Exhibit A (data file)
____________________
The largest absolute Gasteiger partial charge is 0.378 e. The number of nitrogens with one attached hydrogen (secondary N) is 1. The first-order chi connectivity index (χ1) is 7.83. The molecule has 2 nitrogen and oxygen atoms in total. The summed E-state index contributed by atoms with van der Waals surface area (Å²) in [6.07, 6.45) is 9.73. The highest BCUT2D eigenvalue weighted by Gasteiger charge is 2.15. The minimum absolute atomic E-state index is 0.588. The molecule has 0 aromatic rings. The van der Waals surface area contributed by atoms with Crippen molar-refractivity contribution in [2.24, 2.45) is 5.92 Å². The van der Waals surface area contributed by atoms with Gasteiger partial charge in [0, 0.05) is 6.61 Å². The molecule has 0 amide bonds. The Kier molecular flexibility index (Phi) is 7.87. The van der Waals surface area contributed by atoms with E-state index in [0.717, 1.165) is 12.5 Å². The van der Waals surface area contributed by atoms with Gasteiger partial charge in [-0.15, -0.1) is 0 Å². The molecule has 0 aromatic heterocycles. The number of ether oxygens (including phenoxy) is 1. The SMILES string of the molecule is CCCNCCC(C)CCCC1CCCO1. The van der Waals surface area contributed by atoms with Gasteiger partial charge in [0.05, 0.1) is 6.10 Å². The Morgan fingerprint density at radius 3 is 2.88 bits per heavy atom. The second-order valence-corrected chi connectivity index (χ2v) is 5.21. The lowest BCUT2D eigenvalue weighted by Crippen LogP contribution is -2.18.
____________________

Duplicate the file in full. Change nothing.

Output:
The largest absolute Gasteiger partial charge is 0.378 e. The number of nitrogens with one attached hydrogen (secondary N) is 1. The first-order chi connectivity index (χ1) is 7.83. The molecule has 2 nitrogen and oxygen atoms in total. The summed E-state index contributed by atoms with van der Waals surface area (Å²) in [6.07, 6.45) is 9.73. The highest BCUT2D eigenvalue weighted by Gasteiger charge is 2.15. The minimum absolute atomic E-state index is 0.588. The molecule has 0 aromatic rings. The van der Waals surface area contributed by atoms with Crippen molar-refractivity contribution in [2.24, 2.45) is 5.92 Å². The van der Waals surface area contributed by atoms with Gasteiger partial charge in [0, 0.05) is 6.61 Å². The molecule has 0 amide bonds. The Kier molecular flexibility index (Phi) is 7.87. The van der Waals surface area contributed by atoms with E-state index in [0.717, 1.165) is 12.5 Å². The van der Waals surface area contributed by atoms with Gasteiger partial charge in [-0.15, -0.1) is 0 Å². The molecule has 0 aromatic heterocycles. The number of ether oxygens (including phenoxy) is 1. The SMILES string of the molecule is CCCNCCC(C)CCCC1CCCO1. The van der Waals surface area contributed by atoms with Gasteiger partial charge in [0.05, 0.1) is 6.10 Å². The Morgan fingerprint density at radius 3 is 2.88 bits per heavy atom. The second-order valence-corrected chi connectivity index (χ2v) is 5.21. The lowest BCUT2D eigenvalue weighted by Crippen LogP contribution is -2.18.